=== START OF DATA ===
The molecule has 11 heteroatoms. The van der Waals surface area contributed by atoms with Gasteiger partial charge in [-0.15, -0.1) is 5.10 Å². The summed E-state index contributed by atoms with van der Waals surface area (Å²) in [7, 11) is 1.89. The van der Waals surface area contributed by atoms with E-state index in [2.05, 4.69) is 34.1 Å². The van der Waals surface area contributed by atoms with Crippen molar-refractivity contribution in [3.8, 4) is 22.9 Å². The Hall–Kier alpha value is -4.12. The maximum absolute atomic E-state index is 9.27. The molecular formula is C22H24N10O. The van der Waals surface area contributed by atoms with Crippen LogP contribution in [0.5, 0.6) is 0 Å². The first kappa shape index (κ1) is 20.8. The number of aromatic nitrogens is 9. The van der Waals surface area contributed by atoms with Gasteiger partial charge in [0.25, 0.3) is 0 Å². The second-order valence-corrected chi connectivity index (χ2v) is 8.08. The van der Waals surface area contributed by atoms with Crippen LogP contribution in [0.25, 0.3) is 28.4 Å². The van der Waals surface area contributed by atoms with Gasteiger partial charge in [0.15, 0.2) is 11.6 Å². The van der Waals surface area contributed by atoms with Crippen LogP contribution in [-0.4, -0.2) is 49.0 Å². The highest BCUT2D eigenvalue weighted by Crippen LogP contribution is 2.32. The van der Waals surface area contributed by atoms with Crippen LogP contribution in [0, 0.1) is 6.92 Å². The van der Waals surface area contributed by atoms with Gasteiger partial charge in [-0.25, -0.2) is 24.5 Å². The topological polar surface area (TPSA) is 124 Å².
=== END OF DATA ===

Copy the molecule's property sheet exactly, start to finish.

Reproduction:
The molecule has 11 heteroatoms. The van der Waals surface area contributed by atoms with Gasteiger partial charge in [-0.15, -0.1) is 5.10 Å². The summed E-state index contributed by atoms with van der Waals surface area (Å²) in [7, 11) is 1.89. The van der Waals surface area contributed by atoms with E-state index in [2.05, 4.69) is 34.1 Å². The van der Waals surface area contributed by atoms with Crippen molar-refractivity contribution in [3.8, 4) is 22.9 Å². The Hall–Kier alpha value is -4.12. The maximum absolute atomic E-state index is 9.27. The molecular formula is C22H24N10O. The van der Waals surface area contributed by atoms with Crippen LogP contribution in [0.5, 0.6) is 0 Å². The first kappa shape index (κ1) is 20.8. The number of aromatic nitrogens is 9. The van der Waals surface area contributed by atoms with Gasteiger partial charge in [0.25, 0.3) is 0 Å². The second-order valence-corrected chi connectivity index (χ2v) is 8.08. The van der Waals surface area contributed by atoms with Crippen LogP contribution in [0.25, 0.3) is 28.4 Å². The van der Waals surface area contributed by atoms with Gasteiger partial charge in [0.15, 0.2) is 11.6 Å². The van der Waals surface area contributed by atoms with Crippen LogP contribution in [-0.4, -0.2) is 49.0 Å². The highest BCUT2D eigenvalue weighted by Crippen LogP contribution is 2.32. The van der Waals surface area contributed by atoms with Crippen LogP contribution in [0, 0.1) is 6.92 Å². The van der Waals surface area contributed by atoms with Gasteiger partial charge in [-0.25, -0.2) is 24.5 Å². The topological polar surface area (TPSA) is 124 Å².